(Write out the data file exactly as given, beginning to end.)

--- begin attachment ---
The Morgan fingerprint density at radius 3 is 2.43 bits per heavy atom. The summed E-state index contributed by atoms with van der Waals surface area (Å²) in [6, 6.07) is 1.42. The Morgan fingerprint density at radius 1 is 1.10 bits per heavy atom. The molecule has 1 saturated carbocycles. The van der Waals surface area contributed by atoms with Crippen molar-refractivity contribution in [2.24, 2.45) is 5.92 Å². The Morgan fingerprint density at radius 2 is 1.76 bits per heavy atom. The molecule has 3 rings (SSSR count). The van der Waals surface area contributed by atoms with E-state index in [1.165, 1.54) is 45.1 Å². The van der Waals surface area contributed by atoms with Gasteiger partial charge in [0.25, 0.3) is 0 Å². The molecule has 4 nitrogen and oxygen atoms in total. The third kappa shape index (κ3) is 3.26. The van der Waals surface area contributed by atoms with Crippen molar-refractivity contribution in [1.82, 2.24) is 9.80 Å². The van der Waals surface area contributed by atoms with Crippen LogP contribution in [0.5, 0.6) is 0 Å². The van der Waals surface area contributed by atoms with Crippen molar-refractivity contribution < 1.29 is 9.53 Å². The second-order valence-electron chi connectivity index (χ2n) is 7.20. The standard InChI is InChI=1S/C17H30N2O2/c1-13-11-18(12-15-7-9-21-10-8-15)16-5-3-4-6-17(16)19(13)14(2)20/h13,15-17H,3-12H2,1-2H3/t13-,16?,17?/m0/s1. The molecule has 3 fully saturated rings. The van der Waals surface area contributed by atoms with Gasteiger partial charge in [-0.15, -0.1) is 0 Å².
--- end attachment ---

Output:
The Morgan fingerprint density at radius 3 is 2.43 bits per heavy atom. The summed E-state index contributed by atoms with van der Waals surface area (Å²) in [6, 6.07) is 1.42. The Morgan fingerprint density at radius 1 is 1.10 bits per heavy atom. The molecule has 1 saturated carbocycles. The van der Waals surface area contributed by atoms with Crippen molar-refractivity contribution in [2.24, 2.45) is 5.92 Å². The Morgan fingerprint density at radius 2 is 1.76 bits per heavy atom. The molecule has 3 rings (SSSR count). The van der Waals surface area contributed by atoms with E-state index in [1.165, 1.54) is 45.1 Å². The van der Waals surface area contributed by atoms with Gasteiger partial charge in [0.25, 0.3) is 0 Å². The molecule has 4 nitrogen and oxygen atoms in total. The third kappa shape index (κ3) is 3.26. The van der Waals surface area contributed by atoms with Crippen molar-refractivity contribution in [1.82, 2.24) is 9.80 Å². The van der Waals surface area contributed by atoms with Crippen LogP contribution in [0.5, 0.6) is 0 Å². The van der Waals surface area contributed by atoms with Crippen molar-refractivity contribution < 1.29 is 9.53 Å². The second-order valence-electron chi connectivity index (χ2n) is 7.20. The standard InChI is InChI=1S/C17H30N2O2/c1-13-11-18(12-15-7-9-21-10-8-15)16-5-3-4-6-17(16)19(13)14(2)20/h13,15-17H,3-12H2,1-2H3/t13-,16?,17?/m0/s1. The molecule has 3 fully saturated rings. The van der Waals surface area contributed by atoms with Gasteiger partial charge in [-0.15, -0.1) is 0 Å².